We are going to look at how to test SOAP Services using JMeter and some of the issues that you can face when testing these services.
We are going to provide some basic principles of SOAP in this post and while some requests can be complex in their definition and structure testing them is relatively straightforward.
The best approach to performance testing SOAP Requests is to discuss what the structure of the message is with your development teams or 3rd parties should the service be hosted external to your organisation. Fundamentally it is no different to any other HTTP Request in that you need:
- URL of the service,
- Request Header (including any authorisation).
In its simplest form SOAP:
- Is an open-standard, XML-based messaging protocol for exchanging information among computers,
- Can extend HTTP for XML messaging,
- Provides data transport for Web services,
- Can exchange complete documents or call a remote procedure,
- Can be used for broadcasting a message,
- Is platform and language-independent,
- Is the XML way of defining what information is sent and how,
- Enables client applications to easily connect to remote services and invoke remote methods.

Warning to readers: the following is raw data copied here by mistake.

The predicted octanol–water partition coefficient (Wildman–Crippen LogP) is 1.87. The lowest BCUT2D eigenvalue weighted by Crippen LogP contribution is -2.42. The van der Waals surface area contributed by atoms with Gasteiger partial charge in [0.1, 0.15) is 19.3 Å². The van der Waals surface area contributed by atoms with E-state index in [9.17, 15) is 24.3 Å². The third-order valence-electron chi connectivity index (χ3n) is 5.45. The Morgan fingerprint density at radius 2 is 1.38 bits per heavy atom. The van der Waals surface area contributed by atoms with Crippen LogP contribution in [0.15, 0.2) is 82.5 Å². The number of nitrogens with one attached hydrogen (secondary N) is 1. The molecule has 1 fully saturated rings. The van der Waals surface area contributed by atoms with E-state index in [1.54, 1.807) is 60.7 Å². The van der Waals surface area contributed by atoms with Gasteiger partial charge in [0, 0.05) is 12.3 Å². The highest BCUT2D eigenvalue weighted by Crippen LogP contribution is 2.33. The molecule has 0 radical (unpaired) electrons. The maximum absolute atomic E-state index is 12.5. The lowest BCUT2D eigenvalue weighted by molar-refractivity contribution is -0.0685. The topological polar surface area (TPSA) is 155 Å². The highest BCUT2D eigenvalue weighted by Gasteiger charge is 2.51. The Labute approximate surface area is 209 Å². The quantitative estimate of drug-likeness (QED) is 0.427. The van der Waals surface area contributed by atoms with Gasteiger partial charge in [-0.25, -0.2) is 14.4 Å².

There are many tutorials on the structure of SOAP and how and why the messages are constructed in the way they are, and here we recommend this one.
Defining our test service
If you have read the above tutorial, you will now have a good idea of how SOAP payloads are constructed, for the purposes of this blog post let’s assume we have an XML Payload that consists of:
Which very simply is going to update a contact surname based on a contactId.
Let’s also assume that the URL of the request is
Before we move onto creating our test, we need to consider headers for our request.
As we have mentioned previously this is a theoretical request and for any test you write you are best placed talking with your development teams or 3rd parties about what headers are required.
In our example we are going to set
Content-Type = text/xml;charset=UTF-8.
While we are on the subject of headers this is taken from the JMeter Documentation page found here.
Next, select “HTTP Header Manager” and update “SOAPAction” header to match your webservice. Some webservices may not use SOAPAction in this case remove it.
Currently, only .NET uses SOAPAction, so it is normal to have a blank SOAPAction for all other webservices. The list includes JWSDP, Weblogic, Axis, The Mind Electric Glue, and gSoap. Omitting the SoapAction header from a .NET service will cause your tests to fail, however you can include it in all requests and leave it blank if you are not using .NET. To demonstrate this SoapAction header, we will do this in our example test.
Building a test
We will create a test with a single sampler.